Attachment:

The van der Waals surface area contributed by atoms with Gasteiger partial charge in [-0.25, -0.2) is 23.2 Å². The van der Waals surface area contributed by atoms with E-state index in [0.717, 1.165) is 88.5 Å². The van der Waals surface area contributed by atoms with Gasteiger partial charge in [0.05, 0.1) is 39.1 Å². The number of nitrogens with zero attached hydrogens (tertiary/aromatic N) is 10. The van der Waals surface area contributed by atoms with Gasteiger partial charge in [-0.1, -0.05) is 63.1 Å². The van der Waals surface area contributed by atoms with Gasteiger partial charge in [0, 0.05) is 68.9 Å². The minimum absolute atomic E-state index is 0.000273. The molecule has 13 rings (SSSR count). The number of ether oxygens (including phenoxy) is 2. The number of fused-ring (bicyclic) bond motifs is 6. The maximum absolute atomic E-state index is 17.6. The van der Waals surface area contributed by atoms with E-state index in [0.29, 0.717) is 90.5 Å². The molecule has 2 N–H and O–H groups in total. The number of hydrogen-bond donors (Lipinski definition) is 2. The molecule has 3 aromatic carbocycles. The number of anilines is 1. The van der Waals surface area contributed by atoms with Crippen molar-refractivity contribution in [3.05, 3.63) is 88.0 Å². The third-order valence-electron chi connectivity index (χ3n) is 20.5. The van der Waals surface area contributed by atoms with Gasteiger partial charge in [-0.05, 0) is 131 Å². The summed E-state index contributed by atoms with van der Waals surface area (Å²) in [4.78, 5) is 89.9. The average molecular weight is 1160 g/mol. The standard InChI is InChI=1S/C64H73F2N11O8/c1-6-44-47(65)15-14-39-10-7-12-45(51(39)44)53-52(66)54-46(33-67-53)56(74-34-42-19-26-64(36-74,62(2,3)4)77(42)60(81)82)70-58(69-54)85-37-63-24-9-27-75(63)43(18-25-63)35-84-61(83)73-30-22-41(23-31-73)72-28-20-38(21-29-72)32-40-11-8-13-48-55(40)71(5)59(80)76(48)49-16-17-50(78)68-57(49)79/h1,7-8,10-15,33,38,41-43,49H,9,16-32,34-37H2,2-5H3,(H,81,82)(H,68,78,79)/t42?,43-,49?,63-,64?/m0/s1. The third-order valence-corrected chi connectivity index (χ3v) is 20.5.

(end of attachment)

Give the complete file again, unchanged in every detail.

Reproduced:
The van der Waals surface area contributed by atoms with Gasteiger partial charge in [-0.25, -0.2) is 23.2 Å². The van der Waals surface area contributed by atoms with E-state index in [0.717, 1.165) is 88.5 Å². The van der Waals surface area contributed by atoms with Gasteiger partial charge in [0.05, 0.1) is 39.1 Å². The number of nitrogens with zero attached hydrogens (tertiary/aromatic N) is 10. The van der Waals surface area contributed by atoms with Gasteiger partial charge in [-0.1, -0.05) is 63.1 Å². The van der Waals surface area contributed by atoms with Gasteiger partial charge in [0, 0.05) is 68.9 Å². The minimum absolute atomic E-state index is 0.000273. The molecule has 13 rings (SSSR count). The number of ether oxygens (including phenoxy) is 2. The number of fused-ring (bicyclic) bond motifs is 6. The maximum absolute atomic E-state index is 17.6. The van der Waals surface area contributed by atoms with E-state index in [0.29, 0.717) is 90.5 Å². The molecule has 2 N–H and O–H groups in total. The number of hydrogen-bond donors (Lipinski definition) is 2. The molecule has 3 aromatic carbocycles. The number of anilines is 1. The van der Waals surface area contributed by atoms with Crippen molar-refractivity contribution in [3.05, 3.63) is 88.0 Å². The third-order valence-electron chi connectivity index (χ3n) is 20.5. The van der Waals surface area contributed by atoms with Gasteiger partial charge in [-0.05, 0) is 131 Å². The summed E-state index contributed by atoms with van der Waals surface area (Å²) in [4.78, 5) is 89.9. The average molecular weight is 1160 g/mol. The standard InChI is InChI=1S/C64H73F2N11O8/c1-6-44-47(65)15-14-39-10-7-12-45(51(39)44)53-52(66)54-46(33-67-53)56(74-34-42-19-26-64(36-74,62(2,3)4)77(42)60(81)82)70-58(69-54)85-37-63-24-9-27-75(63)43(18-25-63)35-84-61(83)73-30-22-41(23-31-73)72-28-20-38(21-29-72)32-40-11-8-13-48-55(40)71(5)59(80)76(48)49-16-17-50(78)68-57(49)79/h1,7-8,10-15,33,38,41-43,49H,9,16-32,34-37H2,2-5H3,(H,81,82)(H,68,78,79)/t42?,43-,49?,63-,64?/m0/s1. The third-order valence-corrected chi connectivity index (χ3v) is 20.5.